"False metal is false people who play false music because they can't play. They're pretending to play and they're pretending to be musicians. They're taking money unfairly from people - charging them for tickets, charging them for CDs or records or what have you, and they're not giving value for money. They're in it for the money. They're there to make money, not to make music, and that's false. It's upsetting to watch people bill themselves as a metal band when they're nothing more than a bunch of pop poseur fucking jessies, you know what I am saying?"
"England was really the first country that recognised Manowar. They took us in and said, 'Hey, we don't care if your record company in America dropped you, this is good music, this is a good band and we want you here'. It was quite an important moment in our career to have that happen, it gave us a feeling of legitimacy, it really did. To be accepted here, to play the Hammersmith Odeon the first time we came to the country was very touching and something we'll never forget. We'll always play England"
"The fact that you know that you're going to walk out on stage and see the greatest fans in the world, the most loyal fans in the world, is the motivation that really keeps us alive. It's a touchy subject because a lot of bands get offended, and fans get offended too. I know there's a lot of bands out there that have good fans and they have loyal fans. But I'm sorry, the Manowar fans really are the most loyal. They've stuck with us for 10 years, and Manowar is not the biggest band in the world, and there's the proof right there. If there wasn't something special there then they would have fucked off a long time ago. It's just the greatest to have the greatest fuckin' fans in the world."
"We're having a tour bus for the groupies this time. If they had their own way they'd stay for the whole tour, but that would be too problematic. So we're selective, a week or two where we give these girls a good time. Let them get out there with their own bus, stock it with their own booze, let them do their own thing and then that way they can have their own scene. We take care of these girls, a holiday with Manowar, it's the only way to go. We have more girls at our concerts than any other heavy metal band."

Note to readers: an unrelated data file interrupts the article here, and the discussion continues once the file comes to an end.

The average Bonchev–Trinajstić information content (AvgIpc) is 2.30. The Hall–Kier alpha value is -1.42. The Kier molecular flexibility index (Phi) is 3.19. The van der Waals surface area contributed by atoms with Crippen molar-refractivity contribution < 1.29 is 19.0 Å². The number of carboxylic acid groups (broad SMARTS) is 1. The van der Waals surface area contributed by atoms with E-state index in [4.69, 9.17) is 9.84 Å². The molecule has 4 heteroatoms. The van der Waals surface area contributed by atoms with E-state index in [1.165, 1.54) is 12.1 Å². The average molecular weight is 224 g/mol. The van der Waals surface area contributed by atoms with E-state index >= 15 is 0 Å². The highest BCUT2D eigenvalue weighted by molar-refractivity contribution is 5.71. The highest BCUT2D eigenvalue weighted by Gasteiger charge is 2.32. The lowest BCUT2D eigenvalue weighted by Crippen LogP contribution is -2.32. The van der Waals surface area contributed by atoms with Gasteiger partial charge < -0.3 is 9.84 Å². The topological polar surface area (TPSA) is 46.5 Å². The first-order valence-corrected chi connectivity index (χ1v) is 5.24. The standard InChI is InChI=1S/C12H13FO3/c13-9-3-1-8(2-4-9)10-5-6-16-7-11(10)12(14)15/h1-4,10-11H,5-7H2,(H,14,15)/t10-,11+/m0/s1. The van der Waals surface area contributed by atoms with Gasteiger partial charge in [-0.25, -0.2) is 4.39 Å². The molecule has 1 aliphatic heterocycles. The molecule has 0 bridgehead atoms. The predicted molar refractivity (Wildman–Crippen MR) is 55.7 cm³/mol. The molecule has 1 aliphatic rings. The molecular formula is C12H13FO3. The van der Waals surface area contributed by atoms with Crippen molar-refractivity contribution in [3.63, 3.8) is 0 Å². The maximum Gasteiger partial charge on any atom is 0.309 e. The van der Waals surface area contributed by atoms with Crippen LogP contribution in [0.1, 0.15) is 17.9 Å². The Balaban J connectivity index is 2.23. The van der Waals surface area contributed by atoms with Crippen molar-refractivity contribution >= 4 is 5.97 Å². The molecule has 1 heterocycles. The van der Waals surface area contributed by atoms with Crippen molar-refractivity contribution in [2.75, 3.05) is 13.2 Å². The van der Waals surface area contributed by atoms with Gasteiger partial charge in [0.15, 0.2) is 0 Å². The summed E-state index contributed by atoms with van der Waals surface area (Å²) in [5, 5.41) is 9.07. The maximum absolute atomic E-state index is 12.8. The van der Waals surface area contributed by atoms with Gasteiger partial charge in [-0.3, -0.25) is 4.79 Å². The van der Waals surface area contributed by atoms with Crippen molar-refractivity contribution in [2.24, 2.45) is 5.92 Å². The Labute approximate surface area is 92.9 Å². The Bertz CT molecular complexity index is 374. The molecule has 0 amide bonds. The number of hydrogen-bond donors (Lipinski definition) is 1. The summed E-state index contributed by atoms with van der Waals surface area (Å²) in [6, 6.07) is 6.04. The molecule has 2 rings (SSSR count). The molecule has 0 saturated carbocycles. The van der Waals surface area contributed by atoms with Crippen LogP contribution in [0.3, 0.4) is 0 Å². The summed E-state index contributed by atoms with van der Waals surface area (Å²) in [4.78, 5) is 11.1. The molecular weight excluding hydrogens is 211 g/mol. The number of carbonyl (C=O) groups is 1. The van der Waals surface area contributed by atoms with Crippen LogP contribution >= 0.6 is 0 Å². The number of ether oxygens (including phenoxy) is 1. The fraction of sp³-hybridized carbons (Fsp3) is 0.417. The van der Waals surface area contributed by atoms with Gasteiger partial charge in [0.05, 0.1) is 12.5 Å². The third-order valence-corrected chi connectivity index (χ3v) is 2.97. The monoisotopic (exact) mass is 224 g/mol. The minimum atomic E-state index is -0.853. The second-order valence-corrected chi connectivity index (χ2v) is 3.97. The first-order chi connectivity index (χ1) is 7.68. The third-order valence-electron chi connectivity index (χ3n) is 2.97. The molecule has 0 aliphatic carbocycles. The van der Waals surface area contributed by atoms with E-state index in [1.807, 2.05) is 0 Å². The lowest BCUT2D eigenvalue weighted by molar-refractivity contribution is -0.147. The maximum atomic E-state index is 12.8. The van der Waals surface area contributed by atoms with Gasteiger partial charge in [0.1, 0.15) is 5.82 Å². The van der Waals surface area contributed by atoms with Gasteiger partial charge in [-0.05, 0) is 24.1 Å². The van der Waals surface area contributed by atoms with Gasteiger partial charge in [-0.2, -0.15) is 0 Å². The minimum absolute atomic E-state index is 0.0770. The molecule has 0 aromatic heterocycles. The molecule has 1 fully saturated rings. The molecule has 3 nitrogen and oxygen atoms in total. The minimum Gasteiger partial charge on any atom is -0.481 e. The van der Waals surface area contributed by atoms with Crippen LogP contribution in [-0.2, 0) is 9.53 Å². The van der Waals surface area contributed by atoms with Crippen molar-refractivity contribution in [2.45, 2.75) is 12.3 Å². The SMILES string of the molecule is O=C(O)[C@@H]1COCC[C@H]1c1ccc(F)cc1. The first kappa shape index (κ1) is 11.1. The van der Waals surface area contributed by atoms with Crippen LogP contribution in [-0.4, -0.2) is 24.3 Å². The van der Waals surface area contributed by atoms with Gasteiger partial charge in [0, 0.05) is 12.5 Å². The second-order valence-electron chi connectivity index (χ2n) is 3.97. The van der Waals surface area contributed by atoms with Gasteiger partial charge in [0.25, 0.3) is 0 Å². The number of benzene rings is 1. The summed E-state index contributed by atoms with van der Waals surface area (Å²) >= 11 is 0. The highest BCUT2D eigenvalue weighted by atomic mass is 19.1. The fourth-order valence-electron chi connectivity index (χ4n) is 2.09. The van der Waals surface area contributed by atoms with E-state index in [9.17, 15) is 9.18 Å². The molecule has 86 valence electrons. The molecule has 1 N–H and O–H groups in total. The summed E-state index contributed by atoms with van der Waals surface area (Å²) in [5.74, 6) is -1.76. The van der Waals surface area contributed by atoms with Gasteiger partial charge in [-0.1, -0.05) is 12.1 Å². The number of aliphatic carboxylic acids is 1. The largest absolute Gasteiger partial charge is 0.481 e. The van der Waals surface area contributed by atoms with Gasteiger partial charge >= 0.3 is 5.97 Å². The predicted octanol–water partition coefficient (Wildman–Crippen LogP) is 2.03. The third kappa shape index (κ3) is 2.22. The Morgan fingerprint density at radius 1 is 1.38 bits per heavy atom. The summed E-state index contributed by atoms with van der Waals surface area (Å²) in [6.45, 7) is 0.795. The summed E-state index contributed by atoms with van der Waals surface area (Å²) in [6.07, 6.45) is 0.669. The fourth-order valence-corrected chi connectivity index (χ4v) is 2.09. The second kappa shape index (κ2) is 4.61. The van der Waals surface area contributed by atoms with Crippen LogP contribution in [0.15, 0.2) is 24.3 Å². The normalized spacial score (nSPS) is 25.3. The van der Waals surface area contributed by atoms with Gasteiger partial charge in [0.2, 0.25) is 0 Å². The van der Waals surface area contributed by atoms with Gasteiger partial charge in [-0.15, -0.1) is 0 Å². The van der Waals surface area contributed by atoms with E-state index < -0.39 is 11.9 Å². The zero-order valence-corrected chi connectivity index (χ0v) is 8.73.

H Hammersmith Odeon
"Hammersmith is the first place we played when we came to London. That's where the band started out and that's where we'll finish. If we don't play the Hammersmith Odeon we don't play at all, that's just the way it is. Our fans put us there and that's where the fans will - hopefully - see us go. I don't care if we have to play Hammersmith 50 nights in a row."
"I don't see what people say when they talk about an image. We are who we are, we're the four people who make up the band Manowar. When we made our first record, we said, 'Well, we have got to look exactly the part of what we are doing here'. It can't just be playing a part; we have got to look like we feel, so naturally it's a war-like, aggressive vibe that comes out when we play. We knew that in 1982, when we were using swords and furs and whatever, it was to show people how we felt, not to put up an image. We wanted people to look at those pictures and go, 'Hey, I wonder if those fucks can play?' 'Cos when you put on one of our records, the talking's over."